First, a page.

“Oh my God!” Sylvia screeched as she pushed herself away from her computer screen. “This is absolutely terrible!” She put her fingers to her mouth as if to emphasise her own feeling of disgust.
Dave, who did not move from his armchair, called out, “What is it, dear?”
“The sixth period of mass extinction has begun.”
“Oh.” He turned the page of his newspaper and just continued reading.
“Are you really just going to sit there? Maybe you did not hear me. The sixth period of mass extinction has begun.”
“I heard you fine.”
“What exactly did you want me to do about it?”
“I… well… I am not really sure. I guess I was just hoping for more of a reaction. I mean, this could mean the end for all of us.”
“You are just overreacting, Sylvia.” Dave set down his newspaper on the coffee table in front of him so that he could turn and regard his wife. “The amount of times that we have had the end of our world predicted has just started getting a bit silly. Animals are going to die out, maybe they evolve or maybe they don’t. There is always going to be a degree of natural loss, so I don’t see that we really have anything to worry about.”
“The report says that it is all our fault.” Sylvia laced her fingers together in an effort to stop herself waving them about as she spoke. “Humans have killed all these species, and we’ve probably signed up own death warrant in doing so.”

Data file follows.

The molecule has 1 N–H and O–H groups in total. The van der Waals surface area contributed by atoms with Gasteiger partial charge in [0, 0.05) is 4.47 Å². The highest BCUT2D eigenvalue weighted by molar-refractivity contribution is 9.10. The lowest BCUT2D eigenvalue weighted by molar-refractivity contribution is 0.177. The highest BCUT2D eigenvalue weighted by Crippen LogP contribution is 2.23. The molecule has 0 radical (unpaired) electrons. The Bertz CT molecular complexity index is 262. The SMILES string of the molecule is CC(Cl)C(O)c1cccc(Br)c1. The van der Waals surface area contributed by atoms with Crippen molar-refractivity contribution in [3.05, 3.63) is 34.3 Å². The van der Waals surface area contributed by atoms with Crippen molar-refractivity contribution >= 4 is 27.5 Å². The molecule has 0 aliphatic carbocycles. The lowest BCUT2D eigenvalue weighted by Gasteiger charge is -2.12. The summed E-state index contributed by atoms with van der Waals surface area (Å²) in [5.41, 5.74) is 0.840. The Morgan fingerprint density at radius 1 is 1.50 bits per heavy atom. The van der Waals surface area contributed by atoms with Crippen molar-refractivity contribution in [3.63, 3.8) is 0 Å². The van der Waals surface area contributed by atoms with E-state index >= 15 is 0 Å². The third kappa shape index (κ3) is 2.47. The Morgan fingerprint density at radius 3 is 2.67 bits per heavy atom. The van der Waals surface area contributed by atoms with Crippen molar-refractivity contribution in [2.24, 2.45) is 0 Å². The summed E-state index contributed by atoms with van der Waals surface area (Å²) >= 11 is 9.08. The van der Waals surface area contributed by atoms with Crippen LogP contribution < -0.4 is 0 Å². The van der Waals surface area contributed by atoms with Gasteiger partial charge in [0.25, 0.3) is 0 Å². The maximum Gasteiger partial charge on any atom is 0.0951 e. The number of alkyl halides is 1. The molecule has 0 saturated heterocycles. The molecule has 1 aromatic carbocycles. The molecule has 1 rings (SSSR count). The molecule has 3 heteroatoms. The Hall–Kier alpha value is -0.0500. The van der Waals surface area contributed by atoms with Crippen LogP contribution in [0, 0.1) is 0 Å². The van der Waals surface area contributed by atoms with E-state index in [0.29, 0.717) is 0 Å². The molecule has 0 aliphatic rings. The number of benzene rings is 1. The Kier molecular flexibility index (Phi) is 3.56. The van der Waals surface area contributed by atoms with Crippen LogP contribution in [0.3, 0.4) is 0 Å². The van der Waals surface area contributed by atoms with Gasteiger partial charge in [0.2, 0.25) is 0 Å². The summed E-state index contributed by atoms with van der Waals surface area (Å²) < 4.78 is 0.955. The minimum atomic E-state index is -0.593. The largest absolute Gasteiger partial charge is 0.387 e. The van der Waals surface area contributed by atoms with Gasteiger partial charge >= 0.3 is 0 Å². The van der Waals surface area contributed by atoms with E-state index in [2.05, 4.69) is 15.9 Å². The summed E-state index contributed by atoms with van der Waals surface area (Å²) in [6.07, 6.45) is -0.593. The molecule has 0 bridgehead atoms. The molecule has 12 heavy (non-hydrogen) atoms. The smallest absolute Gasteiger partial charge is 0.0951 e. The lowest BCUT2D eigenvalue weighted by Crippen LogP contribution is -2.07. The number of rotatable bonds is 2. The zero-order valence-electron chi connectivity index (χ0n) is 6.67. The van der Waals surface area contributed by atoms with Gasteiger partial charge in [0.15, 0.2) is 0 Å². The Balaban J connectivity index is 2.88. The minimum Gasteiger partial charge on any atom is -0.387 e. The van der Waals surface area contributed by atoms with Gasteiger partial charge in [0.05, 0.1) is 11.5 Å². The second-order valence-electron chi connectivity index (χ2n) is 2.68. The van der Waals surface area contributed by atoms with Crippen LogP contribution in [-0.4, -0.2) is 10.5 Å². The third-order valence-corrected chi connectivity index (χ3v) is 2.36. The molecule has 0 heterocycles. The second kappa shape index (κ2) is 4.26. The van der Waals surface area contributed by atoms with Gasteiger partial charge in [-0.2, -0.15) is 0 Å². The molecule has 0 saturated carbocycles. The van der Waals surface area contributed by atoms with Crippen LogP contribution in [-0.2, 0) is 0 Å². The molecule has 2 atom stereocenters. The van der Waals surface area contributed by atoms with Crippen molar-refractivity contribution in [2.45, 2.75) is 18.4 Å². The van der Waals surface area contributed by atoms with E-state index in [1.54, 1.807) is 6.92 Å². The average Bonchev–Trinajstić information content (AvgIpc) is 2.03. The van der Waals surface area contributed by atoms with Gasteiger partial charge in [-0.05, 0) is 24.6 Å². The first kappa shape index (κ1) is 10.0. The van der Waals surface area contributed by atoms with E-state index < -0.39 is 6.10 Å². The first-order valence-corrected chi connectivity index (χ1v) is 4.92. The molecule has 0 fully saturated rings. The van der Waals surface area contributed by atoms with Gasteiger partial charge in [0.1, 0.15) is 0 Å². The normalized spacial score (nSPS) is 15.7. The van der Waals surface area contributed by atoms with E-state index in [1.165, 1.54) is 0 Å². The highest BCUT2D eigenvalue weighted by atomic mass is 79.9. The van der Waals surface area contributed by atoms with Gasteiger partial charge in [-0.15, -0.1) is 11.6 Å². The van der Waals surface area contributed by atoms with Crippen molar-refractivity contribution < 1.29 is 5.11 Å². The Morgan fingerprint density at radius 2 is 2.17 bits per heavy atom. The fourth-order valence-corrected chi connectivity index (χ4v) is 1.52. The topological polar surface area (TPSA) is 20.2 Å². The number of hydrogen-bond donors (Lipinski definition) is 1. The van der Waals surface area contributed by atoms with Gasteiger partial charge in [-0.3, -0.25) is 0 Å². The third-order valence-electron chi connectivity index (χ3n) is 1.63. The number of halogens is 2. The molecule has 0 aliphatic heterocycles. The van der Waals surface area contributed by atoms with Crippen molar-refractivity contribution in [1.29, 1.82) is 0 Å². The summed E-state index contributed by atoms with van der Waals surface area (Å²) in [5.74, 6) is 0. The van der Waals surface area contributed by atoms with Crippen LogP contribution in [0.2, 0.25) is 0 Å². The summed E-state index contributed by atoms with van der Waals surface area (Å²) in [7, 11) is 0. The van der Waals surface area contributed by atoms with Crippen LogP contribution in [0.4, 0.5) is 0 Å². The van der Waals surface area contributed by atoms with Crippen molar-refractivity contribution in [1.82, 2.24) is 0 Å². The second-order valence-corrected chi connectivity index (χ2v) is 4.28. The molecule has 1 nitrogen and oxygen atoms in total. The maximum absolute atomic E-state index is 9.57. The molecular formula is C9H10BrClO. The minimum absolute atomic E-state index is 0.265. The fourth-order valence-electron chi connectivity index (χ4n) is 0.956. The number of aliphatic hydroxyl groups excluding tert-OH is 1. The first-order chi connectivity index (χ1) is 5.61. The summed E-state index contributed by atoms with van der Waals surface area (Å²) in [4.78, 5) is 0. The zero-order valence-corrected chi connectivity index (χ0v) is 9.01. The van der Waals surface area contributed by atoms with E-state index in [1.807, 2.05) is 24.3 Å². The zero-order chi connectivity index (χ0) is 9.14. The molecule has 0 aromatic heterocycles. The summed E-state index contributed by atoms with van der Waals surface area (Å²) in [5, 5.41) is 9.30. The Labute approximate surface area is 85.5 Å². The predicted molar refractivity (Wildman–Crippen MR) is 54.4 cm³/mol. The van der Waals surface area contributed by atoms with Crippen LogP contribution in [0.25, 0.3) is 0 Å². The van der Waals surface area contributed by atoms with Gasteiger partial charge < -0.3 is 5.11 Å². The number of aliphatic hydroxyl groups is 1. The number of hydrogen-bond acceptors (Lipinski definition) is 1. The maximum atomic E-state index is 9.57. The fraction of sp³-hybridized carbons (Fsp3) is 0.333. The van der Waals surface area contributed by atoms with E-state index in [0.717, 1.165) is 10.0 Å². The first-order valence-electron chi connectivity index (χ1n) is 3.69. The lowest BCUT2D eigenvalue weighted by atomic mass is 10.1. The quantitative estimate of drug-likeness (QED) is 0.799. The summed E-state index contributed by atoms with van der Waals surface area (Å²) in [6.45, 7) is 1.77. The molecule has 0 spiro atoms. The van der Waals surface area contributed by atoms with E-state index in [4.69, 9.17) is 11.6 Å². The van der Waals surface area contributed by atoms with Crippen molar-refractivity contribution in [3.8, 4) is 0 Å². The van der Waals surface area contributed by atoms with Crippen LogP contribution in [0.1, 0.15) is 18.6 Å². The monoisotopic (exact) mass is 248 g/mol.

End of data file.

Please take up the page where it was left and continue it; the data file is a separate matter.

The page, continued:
“What makes you think that?”
“The article says so.”
“It is scaremongering, and nothing more than that. We have evolved as a species, and if others cannot keep up with our evolution process then now going to drop by the wayside. Who knows, they may even have become a new species that we just don’t know about at this moment in time.”
“But the bees… We need them in order to survive, but we are killing them with pesticides.”
Dave shrugged. “They simply have not evolved in the same way that we have. It could be in the future that we evolved to no longer need them. Let’s face it, live without getting stung is always going to be better.”
Sylvia glanced at her screen, and then back towards Dave. “Weirdly, yes, I do.”
“Just remember that this is a natural process, because science has told us and even has a name for the whole thing. There is no blame really, and there is nothing that can be done to alter what is going to happen.”
“I guess that you are right,” Sylvia conceded as she scooted back towards the computer. She closed the page containing the article and went back to checking her Facebook.
Dave picked up his newspaper and settled back into his chair. It was going to be a while before he got a cup of tea.